The Prisoner episode 4 review: Darling

Is The Prisoner being written with the long term in mind? Nick still isn't sure...

4. Darling

The fourth episode of The Prisoner could be called ‘Whispers And Mumblings’. Several lines of dialogue are incomprehensible. But this is a visually driven show, with looks and actions telling us as much as words, so it’s still possible to follow the plot.

Throughout the series, we’ve been cutting to scenes in Six’s New York apartment where he’s been getting to know an attractive young woman called Lucy (Hayley Atwell). She knows about his resignation, works for the same company and wants to know why he quit. It’s not clear whether these are true memories or ones that have been tampered with by Two.

In the Village, Six is out of a job again. Like any unemployed slob who spends too much time home alone, he joins a dating agency. The Love Bureau uses Blinkmatch technology, bringing couples together by videotaping their eyes and comparing their reflexive impulses. Six is matched with 4-15, a blind girl who’s the spitting image of Lucy.

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While Six falls for 4-15 and 313 gets jealous, large holes start appearing in Village gardens. Two’s wife is still bedridden, an aging sleeping beauty. Her son wants to know why. He steals the pills that Two always gives her and tries to find out what they’re for. Pigs are distributed to villagers to promote stability; 4-15’s dad is proud to be head of a “two pig family”.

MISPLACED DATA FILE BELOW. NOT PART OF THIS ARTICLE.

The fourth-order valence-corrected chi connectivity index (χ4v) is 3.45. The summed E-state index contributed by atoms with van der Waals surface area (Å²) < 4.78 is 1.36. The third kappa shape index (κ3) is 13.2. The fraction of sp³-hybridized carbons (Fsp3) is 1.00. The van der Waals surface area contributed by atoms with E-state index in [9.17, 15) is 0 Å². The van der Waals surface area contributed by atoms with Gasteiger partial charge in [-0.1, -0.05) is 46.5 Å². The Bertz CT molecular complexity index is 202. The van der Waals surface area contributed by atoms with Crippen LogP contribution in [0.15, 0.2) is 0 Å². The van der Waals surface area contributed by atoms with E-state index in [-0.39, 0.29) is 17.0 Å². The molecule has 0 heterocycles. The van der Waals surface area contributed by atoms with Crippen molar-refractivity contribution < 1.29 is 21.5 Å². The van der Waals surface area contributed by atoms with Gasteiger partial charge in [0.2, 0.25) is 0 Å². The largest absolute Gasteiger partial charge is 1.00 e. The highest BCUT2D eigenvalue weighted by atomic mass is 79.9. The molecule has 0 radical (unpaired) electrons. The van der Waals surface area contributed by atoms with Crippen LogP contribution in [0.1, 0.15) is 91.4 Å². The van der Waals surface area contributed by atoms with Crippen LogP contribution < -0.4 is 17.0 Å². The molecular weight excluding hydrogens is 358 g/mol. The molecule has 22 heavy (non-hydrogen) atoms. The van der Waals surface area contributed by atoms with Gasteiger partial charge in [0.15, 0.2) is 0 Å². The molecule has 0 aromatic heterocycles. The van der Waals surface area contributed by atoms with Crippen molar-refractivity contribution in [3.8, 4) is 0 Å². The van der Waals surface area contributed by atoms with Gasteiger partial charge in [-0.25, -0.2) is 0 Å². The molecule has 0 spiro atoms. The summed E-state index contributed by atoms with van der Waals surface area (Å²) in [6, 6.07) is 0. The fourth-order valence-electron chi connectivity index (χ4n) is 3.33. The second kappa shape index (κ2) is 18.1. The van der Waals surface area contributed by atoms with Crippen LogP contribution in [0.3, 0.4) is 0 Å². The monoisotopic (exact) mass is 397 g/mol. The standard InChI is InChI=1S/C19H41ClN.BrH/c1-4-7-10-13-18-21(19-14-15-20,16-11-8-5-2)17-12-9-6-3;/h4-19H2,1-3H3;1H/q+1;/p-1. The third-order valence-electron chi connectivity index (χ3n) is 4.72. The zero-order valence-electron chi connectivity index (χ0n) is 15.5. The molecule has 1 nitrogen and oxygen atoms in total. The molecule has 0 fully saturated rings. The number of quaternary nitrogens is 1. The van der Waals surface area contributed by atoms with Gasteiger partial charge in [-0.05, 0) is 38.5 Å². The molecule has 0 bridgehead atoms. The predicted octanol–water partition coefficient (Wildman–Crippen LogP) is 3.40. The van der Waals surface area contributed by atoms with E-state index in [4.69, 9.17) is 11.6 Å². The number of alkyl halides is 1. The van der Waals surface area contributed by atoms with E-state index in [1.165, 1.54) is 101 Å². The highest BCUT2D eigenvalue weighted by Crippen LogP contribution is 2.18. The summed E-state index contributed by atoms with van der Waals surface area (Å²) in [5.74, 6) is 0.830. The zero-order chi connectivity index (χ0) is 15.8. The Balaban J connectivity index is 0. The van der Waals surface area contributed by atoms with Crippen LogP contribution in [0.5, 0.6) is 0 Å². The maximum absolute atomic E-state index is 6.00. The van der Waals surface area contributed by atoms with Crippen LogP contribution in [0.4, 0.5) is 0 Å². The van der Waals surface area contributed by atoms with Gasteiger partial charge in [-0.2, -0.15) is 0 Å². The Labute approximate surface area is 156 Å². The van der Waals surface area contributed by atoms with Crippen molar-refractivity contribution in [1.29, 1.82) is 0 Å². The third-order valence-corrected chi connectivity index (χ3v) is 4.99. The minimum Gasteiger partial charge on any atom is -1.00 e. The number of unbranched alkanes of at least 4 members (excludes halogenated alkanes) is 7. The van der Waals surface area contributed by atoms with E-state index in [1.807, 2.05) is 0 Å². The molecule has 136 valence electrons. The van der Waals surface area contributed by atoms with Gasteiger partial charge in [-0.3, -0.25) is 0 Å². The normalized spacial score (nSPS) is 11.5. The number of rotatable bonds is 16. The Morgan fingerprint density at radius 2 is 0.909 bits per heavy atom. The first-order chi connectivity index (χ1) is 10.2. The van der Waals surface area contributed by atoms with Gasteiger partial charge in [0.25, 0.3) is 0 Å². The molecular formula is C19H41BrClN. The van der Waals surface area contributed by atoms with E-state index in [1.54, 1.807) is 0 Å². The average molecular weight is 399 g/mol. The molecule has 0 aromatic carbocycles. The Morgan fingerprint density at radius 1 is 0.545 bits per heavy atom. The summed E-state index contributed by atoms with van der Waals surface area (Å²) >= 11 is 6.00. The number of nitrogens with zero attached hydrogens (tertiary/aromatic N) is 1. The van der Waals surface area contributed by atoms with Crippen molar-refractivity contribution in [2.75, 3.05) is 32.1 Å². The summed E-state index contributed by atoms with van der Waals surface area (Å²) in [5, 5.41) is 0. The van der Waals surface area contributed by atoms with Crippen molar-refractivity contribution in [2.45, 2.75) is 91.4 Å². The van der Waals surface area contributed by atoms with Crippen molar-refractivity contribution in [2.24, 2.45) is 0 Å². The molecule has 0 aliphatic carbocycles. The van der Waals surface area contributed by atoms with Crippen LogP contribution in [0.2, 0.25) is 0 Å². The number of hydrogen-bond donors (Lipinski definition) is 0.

Six knows that 4-15 could distract him from his truth-seeking, but he can’t help himself. He’s head over heels in love. Two hopes that 4-15 will break his heart so that he can find out what makes Six tick, but 313 doesn’t approve.

In Darling, technology tells Six who he should be with. His head dictates his relationships and his heart follows. 313 wants him to have freedom of choice (so he can choose her).

Writer/exec producer Bill Gallagher uses the situation to take a wry look at the way we use computers to find our soulmates. In the Village, there’s no such thing as a perfect match, but it’s the humans who err, not the machines.

This promising (if nihilistic) premise devolves into a group of underdeveloped set pieces that lack emotional punch, because they’re too unlikely or too short. Six inhabits a world where explosions have little impact and love potions can be nixed with a kiss.

This is the least coherent episode so far, which makes us wonder whether this series is being written with the long term in mind. It will take repeated viewings to catch all the nuances and drawled dialogue.

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Is Gallagher assuming that people will examine his show over subsequent decades, as happened with the original series? If so, he needs to add more depth to his storytelling.

Read our review of episode 3 here.